Raccoon Vs. Skyscraper: The Summer Blockbuster You Never Knew You Needed

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The #mprraccoon, in all its close-up glory.
Sheila Donnelly-Coyne/Paige Donnelly Law
The #mprraccoon, in all its close-up glory.

Sheila Donnelly-Coyne/Paige Donnelly Law

High above the bustling streets of St. Paul, Minn., among monoliths of concrete and glass, a daring climber has defied the odds — and the altitude — to capture a city’s heart.

It just happens that this little hero has paws.

A mottled brown raccoon has been climbing since at least Monday, when it was spotted resting in a relatively low-level niche outside the Town Square building downtown, according to Minnesota Public Radio. The station says it wasn’t long before the animal had scrambled onto a skyscraper nearby and continued its dangerous ascent.

By Tuesday afternoon, the raccoon had climbed more than 20 stories outside the building of UBS bank — and had drawn a following so intensely invested in its journey, local media were even live-streaming the dramatic “RACCOON WATCH.”

Naturally the MPR newsroom, which has had a front-row seat to the drama, has mobilized to cover the epic — better known now as the tale of the #mprraccoon. MPR’s Tim Nelson notes the hashtag hit the trending list for Twitter users in the Twin Cities.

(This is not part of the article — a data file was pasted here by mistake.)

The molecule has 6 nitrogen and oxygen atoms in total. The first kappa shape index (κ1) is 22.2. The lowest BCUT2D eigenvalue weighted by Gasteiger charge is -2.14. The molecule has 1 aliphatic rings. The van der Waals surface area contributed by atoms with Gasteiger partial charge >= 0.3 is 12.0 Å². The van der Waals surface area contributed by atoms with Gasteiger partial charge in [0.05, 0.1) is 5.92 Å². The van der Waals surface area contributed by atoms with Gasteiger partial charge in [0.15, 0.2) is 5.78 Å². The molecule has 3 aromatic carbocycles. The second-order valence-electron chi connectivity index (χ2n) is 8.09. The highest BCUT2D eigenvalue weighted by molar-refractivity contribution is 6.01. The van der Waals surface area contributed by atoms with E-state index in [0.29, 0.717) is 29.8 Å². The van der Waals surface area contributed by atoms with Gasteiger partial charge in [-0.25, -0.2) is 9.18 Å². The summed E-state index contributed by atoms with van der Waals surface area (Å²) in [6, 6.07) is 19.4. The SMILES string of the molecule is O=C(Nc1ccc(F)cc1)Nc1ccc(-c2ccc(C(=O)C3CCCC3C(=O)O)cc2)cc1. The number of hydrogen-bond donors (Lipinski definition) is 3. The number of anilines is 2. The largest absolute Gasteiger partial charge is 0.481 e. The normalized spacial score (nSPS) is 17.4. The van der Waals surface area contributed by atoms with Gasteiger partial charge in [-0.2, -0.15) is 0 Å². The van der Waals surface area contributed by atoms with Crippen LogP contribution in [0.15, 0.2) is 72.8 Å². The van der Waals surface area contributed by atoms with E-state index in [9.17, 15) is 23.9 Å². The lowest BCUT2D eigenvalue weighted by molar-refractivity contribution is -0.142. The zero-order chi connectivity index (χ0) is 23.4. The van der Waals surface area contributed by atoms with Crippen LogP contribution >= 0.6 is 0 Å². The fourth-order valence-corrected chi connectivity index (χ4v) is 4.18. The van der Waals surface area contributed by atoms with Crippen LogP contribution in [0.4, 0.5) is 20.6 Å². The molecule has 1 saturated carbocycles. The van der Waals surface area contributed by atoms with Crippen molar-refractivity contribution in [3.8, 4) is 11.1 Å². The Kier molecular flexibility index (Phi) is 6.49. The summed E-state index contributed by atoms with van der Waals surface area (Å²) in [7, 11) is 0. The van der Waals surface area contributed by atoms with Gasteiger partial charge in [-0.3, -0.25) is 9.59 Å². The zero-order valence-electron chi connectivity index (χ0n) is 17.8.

And boy, have onlookers — both on Twitter and on the street — struggled to cope with the frightening scene. Some grappled with their feelings in art. Even the raccoon itself weighed in with its very understandable regrets, though it remains unclear how the animal tweeted without opposable thumbs — or where, exactly, it’s keeping its phone during the climb.

For folks actually within the UBS building, such as Sheila Donnelly-Coyne, the drama has been rather more immediate — and, well, in some ways less dramatic. The raccoon has been perched for some time outside the 23rd floor offices of her law firm, Paige Donnelly, and she tells NPR that it actually looks pretty relaxed, all things considered.

They’ve been treated to a closeup view of some stretching, scratching and a fair share of napping.

The office also has seen some firefighters filtering through. Donnelly-Coyne says they are setting up live traps on the roof, together with some cat food to entice the little guy to climb just a few floors more.

She says the firefighters have told her office that anything other measures — such as reaching for the animal with window washing equipment — likely would scare and “endanger the animal.” So for now, the high drama has become a waiting game.

Hang on tight, dear Spider-Raccoon. A city’s hopes ride on your shoulders.

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